Yesterday, AT&T began selling the HTC Inspire 4G. The Inspire features a massive 4.3” super LED display – the largest of any phone on AT&T’s network – and runs the latest iteration of the HTC Sense UI, all for $99 (after a 2-year agreement). It also marks a number of firsts for AT&T:
- It is the first 4G phone on their network
- It is the first device to run Android 2.2 on AT&T
- It is the first device to make use of the new Mobile Hotspot application
The HTC Inspire brings an impressive list of features that are sure to be a hit among new phone buyers. I could dedicate an entire post just to those features. However, I’d like to focus on one specific feature: 4G. With the increasing amount of work done on while the go, the speed of your mobile device’s wireless connection becomes more and more important.
As I was writing this post, I decided to run a speed test on my 3G device. The result? I got a little over 1mbps down. To put that in perspective, most home internet connections are at least 10x faster. For downloading a small document or photo, 1mbps is does just fine. However, when downloading large documents with charts and graphics or high-resolution photos for work, you’ll often find yourself waiting for as long as a few minutes, depending on your signal quality. It may not seem like much, but over time it adds up and eats away at your productivity.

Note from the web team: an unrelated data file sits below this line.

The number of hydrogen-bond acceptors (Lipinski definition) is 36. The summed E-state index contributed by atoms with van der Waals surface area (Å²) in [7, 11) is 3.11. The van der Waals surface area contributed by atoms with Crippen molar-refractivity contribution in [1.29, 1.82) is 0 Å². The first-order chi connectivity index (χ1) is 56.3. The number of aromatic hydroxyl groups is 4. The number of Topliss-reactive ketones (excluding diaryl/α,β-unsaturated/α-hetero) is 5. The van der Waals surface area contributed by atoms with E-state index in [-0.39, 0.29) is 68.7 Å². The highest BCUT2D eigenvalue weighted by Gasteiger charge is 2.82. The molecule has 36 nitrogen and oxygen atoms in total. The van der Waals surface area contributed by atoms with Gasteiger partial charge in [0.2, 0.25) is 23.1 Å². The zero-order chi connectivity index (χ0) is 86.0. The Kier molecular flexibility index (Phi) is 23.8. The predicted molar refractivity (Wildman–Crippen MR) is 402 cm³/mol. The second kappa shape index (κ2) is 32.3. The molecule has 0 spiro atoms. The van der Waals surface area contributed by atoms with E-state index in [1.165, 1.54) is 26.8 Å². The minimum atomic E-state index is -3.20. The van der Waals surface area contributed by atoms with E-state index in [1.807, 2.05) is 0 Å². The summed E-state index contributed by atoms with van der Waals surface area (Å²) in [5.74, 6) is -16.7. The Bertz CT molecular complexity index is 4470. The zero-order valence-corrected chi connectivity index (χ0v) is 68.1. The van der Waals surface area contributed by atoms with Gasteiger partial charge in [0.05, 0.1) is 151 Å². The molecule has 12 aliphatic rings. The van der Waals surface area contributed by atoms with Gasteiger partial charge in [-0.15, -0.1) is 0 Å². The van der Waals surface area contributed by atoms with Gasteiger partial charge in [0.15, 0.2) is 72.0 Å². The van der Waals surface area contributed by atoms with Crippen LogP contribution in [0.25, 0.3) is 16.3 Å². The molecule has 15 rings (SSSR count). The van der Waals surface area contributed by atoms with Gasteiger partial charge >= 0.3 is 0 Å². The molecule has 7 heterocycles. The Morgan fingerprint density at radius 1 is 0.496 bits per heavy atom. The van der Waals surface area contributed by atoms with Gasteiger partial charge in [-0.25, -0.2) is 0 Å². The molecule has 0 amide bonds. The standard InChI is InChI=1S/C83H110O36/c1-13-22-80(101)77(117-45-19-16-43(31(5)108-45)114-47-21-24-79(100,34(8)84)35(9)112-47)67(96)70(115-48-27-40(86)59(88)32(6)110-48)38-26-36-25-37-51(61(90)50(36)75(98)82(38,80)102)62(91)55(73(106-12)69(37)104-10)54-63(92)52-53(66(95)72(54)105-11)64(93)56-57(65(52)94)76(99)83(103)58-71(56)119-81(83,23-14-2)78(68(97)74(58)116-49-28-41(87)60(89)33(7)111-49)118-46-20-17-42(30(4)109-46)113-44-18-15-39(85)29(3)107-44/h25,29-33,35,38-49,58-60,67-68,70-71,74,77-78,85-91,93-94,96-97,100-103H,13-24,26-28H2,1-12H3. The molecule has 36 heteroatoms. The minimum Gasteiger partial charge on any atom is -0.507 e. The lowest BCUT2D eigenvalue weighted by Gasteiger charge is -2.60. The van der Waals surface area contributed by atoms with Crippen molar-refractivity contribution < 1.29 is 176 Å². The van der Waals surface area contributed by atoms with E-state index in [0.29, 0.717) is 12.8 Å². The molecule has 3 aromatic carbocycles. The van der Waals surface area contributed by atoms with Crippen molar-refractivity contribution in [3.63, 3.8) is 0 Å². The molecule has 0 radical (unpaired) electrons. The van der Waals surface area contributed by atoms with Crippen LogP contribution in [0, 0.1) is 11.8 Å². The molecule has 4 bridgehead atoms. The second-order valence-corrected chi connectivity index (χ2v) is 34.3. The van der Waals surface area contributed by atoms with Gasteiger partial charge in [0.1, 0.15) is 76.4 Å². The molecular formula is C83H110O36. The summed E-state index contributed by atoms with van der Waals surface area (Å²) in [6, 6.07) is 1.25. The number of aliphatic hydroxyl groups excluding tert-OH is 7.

The obvious question in all of this is, of course, what does 4G mean when compared to 3G? The answer depends on whom you ask. At the end of the day, “4G” is merely a label. What it really means is that mobile data connection speeds are constantly improving – and when your mobile productivity relies on the ability to access data quickly, that is what truly matters!
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